DNI Denies Threatening To Resign Over Concern WH Would Have Him Stonewall Congress

Nominee for director of the National Counterterrorism Center, Joseph Maguire, speaks during his confirmation hearing before the Senate Intelligence Committee on Capitol Hill in Washington, DC, on July 25, 2018. (Phot... Nominee for director of the National Counterterrorism Center, Joseph Maguire, speaks during his confirmation hearing before the Senate Intelligence Committee on Capitol Hill in Washington, DC, on July 25, 2018. (Photo by NICHOLAS KAMM / AFP) (Photo credit should read NICHOLAS KAMM/AFP/Getty Images) MORE LESS
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September 25, 2019 3:22 p.m.
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This post has been updated.

The acting director of national intelligence on Wedensday denied that he threatened to resign over concerns about the White House forcing him to stonewall Congress in upcoming testimony.

The denial from Joseph Maguire came within minutes of a report from the Washington Post that he had threatened to resign if the White House tried to force him to keep lawmakers in the dark. The report cited unnamed current and former officials familiar with the matter.

“At no time have I considered resigning my position since assuming this role on Aug. 16, 2019,” Maguire said in his statement. “I have never quit anything in my life, and I am not going to start now. ”

That added to a White House denial of the Post’s reporting.

Maguire is set to testify in public and behind closed doors on Thursday about a still-veiled whistleblower’s complaint that reportedly involves President Donald Trump’s attempt to pressure Ukraine into investigating Joe Biden and his son, Hunter.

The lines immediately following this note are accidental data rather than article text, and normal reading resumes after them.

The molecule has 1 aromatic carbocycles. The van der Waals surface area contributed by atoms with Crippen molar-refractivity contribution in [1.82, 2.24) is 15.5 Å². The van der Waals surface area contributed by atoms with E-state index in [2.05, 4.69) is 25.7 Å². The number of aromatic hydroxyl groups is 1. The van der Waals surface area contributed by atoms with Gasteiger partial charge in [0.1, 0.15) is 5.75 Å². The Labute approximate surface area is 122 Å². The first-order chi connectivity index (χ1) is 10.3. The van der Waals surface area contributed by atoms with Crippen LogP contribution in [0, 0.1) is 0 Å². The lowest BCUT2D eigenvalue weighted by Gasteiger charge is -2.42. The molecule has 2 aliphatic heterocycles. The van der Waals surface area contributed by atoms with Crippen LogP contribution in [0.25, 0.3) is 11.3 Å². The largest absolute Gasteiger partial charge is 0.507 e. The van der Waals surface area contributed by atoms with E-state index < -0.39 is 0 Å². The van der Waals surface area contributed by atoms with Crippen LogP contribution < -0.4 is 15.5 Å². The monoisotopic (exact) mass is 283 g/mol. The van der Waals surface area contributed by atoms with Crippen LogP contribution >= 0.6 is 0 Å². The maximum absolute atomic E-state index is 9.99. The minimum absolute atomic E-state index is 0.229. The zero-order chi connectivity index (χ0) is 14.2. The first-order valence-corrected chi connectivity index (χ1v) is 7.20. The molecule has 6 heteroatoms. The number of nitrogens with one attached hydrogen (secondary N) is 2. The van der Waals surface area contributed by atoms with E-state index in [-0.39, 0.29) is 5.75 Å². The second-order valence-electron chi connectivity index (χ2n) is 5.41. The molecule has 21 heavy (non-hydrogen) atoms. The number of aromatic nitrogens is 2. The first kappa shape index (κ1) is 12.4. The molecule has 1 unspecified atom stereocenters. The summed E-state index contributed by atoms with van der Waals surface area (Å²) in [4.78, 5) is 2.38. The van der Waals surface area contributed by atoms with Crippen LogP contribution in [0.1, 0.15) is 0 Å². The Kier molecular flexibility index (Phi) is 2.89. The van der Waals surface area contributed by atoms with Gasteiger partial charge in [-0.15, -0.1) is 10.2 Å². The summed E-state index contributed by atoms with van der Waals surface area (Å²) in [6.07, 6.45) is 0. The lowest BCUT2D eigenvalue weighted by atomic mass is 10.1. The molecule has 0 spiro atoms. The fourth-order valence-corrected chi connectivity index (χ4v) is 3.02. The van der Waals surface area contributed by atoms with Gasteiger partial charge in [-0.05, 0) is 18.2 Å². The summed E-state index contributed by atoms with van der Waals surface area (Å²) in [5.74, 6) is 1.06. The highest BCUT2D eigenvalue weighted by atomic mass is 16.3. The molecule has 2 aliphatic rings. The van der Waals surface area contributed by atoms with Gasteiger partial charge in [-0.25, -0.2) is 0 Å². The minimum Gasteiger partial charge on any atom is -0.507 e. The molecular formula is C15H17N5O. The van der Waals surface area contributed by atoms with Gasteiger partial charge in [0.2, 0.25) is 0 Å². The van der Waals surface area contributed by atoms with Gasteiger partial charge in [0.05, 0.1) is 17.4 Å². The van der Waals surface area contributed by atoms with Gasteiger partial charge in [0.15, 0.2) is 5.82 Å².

Contrary to standard procedure, Maguire has not shared the complaint with Congress — lawmakers only learned of the complaint when the inspector general of the intelligence community notified them of its existence earlier this month.

Per the Post’s sources, Maguire “warned the White House that he was not willing to withhold information from Congress,” in the paper’s words. The Post reported Maguire’s threat of resignation was meant to force the White House’s hand on the decision of whether or not to invoke executive privilege.

Many Trump administration officials and allies of the President have refused to answer questions before congressional committees. Though the White House has not invoked executive privilege in some of these cases, the witnesses insisted they were reserving the White House’s right to invoke it.

While unnamed officials told the Post that Maguire has pursued the opportunity to speak to members of Congress, the report specified that it was unclear whether the White House would ultimately constrain his testimony on Thursday.

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